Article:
It’s 2020 so it’s a safe bet you’ve heard the term “smart home.” In theory, they sound like something George Jetson would escape to at the end of the day; sensors, security cameras, speakers, thermostats, lights, and even entertainment electronics all controlled from one central, voice activated hub in your home. Just saying it sounds futuristic and complicated but in practice, new homes can be made more convenient, comfortable, and most importantly more safe, when common appliances are automated.
The allure of it all can be strong. Imagine coming home, hands full with bags of groceries, and being greeted by voice activated lights. There’s no more endlessly searching for the lost television remote because you can simply command your television or speakers to turn on once you enter the room. And you can leave town for the weekend with peace of mind knowing you can always simply check security cameras from an app on your smartphone. This is just scratching the surface. If this all sounds enticing for your new, modern home, consider a few basics to enter the smart home world:
Winters get cold in Truckee. This isn’t exactly groundbreaking news. Nonetheless, we can agree this makes the thermostat one of the most important utilities in a Truckee home, maybe even the most important.
The advantage of smart home thermostats is that many can be programmed to learn appropriate temperature settings in your home. They can perform tasks like adjusting the heat at specific times you are likely to be home or turning it off altogether when you’re likely going to be gone for extended periods. They can also accommodate your favorite temperature settings in different rooms of your home, which in the long run can help you conserve energy and save money.
Security and Surveillance
Smart homes are most often associated with automating common daily tasks. While that may streamline and simplify much of your time spent at home, smart home appliances can (more importantly) make your home safer in may ways.
Things like smart door locks allow you to replace physical keys with special pins or even fingerprint ID technology. Indoor security cameras and outdoor security cameras can not only monitor the goings-on in and around your home, many can also be equipped with motion activated features that alert you to certain movements and activities — an obviously valuable tool when you’re gone for extended periods, carrying the ability to see live streaming footage on your phone. There are even smart smoke and carbon monoxide detectors, which, in the spirit of all smart home devices, outperform their analog predecessors. The Nest Protect Smoke and Carbon Monoxide Detector, for example, can connect to other smart devices in your home as well as your phone and can distinguish between different types of fires.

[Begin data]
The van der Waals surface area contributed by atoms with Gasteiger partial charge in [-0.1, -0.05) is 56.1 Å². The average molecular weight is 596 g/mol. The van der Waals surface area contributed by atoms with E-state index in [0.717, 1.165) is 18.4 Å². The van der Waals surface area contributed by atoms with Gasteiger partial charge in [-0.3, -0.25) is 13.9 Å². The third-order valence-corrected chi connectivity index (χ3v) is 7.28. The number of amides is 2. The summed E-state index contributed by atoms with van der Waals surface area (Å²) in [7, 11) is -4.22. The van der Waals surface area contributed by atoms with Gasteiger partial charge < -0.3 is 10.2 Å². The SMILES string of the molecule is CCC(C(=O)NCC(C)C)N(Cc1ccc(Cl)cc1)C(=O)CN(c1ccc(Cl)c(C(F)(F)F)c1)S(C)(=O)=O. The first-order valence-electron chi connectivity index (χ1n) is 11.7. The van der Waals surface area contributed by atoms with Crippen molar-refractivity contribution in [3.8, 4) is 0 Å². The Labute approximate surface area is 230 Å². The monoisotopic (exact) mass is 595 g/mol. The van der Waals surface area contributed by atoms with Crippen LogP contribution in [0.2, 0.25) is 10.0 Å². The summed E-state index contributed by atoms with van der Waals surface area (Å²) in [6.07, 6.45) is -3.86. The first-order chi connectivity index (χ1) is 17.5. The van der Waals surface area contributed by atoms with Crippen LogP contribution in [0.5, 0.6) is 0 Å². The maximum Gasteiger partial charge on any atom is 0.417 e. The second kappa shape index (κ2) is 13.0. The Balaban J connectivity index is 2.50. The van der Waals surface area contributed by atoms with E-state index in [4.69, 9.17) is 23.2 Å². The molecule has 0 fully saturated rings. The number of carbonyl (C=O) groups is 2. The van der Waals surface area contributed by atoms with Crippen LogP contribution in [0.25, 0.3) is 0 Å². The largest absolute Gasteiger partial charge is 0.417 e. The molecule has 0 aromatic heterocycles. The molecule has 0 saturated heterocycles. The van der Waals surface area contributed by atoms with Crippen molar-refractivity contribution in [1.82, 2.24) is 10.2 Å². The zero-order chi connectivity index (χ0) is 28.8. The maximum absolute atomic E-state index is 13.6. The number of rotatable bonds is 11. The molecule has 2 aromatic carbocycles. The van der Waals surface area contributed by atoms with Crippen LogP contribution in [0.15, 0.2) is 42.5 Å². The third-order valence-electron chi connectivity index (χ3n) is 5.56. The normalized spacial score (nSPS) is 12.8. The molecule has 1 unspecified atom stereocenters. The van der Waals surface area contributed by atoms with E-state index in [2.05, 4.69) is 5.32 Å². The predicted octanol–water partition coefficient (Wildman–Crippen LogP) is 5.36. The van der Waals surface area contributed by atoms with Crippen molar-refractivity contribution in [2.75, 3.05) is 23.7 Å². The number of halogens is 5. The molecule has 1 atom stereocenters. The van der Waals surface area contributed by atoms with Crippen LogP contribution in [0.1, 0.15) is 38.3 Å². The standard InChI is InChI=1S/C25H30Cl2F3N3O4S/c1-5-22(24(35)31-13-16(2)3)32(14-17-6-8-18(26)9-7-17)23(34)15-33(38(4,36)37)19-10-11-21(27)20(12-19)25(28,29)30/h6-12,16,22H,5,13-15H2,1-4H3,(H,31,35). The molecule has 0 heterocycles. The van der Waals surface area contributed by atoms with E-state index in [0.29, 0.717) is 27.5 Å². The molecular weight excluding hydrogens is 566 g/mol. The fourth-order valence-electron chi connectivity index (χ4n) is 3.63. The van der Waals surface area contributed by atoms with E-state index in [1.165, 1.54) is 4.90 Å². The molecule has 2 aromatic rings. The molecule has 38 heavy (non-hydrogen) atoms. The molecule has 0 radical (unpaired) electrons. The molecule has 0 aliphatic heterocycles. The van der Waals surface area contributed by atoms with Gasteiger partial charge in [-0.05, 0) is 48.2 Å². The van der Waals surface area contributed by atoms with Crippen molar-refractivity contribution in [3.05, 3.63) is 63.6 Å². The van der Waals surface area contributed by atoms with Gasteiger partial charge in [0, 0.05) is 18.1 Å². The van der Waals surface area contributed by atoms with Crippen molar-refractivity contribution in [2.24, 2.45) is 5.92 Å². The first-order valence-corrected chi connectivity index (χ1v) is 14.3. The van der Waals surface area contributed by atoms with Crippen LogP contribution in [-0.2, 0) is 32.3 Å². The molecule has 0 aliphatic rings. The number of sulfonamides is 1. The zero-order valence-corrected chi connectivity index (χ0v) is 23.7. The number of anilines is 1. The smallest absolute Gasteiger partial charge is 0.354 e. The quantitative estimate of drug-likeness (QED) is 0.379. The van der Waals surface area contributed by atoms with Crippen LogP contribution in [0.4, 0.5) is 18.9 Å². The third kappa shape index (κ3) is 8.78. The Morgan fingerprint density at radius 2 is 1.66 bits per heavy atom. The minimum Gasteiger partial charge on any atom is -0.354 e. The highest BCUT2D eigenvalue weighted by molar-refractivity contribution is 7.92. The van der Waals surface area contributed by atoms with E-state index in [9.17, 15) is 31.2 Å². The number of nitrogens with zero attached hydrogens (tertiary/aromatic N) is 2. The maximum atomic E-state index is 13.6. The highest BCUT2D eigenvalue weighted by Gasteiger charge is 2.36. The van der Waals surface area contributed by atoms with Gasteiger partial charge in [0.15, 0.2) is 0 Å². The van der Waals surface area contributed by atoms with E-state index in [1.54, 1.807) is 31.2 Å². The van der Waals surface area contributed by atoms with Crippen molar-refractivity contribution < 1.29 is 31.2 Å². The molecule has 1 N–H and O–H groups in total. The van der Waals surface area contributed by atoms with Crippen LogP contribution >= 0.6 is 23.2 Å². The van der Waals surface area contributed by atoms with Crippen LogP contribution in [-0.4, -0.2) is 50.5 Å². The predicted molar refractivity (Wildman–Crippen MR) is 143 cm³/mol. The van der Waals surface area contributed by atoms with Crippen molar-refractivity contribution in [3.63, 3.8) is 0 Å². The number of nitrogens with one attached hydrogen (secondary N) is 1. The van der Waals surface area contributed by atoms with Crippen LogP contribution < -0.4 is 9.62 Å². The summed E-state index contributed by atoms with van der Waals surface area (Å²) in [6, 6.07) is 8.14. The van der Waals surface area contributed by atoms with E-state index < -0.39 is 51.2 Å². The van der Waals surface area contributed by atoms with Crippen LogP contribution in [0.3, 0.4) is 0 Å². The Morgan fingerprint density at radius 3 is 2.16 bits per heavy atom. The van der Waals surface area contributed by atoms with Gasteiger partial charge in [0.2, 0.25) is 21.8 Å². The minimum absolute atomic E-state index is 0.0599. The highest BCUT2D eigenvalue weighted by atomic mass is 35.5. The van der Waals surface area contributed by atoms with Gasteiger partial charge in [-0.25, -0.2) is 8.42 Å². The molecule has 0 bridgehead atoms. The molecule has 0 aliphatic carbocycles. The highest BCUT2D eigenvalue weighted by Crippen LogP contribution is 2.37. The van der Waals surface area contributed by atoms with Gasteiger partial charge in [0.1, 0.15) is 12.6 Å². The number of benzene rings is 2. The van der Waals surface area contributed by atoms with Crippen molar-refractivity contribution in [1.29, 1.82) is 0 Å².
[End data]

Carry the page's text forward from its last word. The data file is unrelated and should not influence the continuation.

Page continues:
Home Entertainment and Common Appliances
Everything from smart refrigerators to home vacuums, sprinkler controllers, blinds and shades, televisions, home speakers, lights, and more comes in a “smart” version for your home.
Lights, thermostats, and security features are the most common, basic smart home appliances and beyond that, how much you plan to transform yours into a smart home is entirely up to you. If adjusting lighting to your liking just by walking into a room simplifies your life then it’s worth considering. If having a sprinkler system that operates on an automated watering schedule saves you both time and money throughout the year, consider it a worthy investment.
Asking questions like these will actually help you decide how much to invest in your overall smart home build, with costs ranging from hundreds of dollars to several thousand depending on just how much you’d like to automate your home life. So this leads to the most fundamental way to start exploring your own smart home options:
There’s likely a way to automate that task with voice control and monitoring systems that connect through a central hub. While the upfront cost of some appliances (plus your central hub or smart home assistant) may add up, they will likely save you either time, effort, money, or all of the above.
So what will you do to make your home a “Smart Home" this year?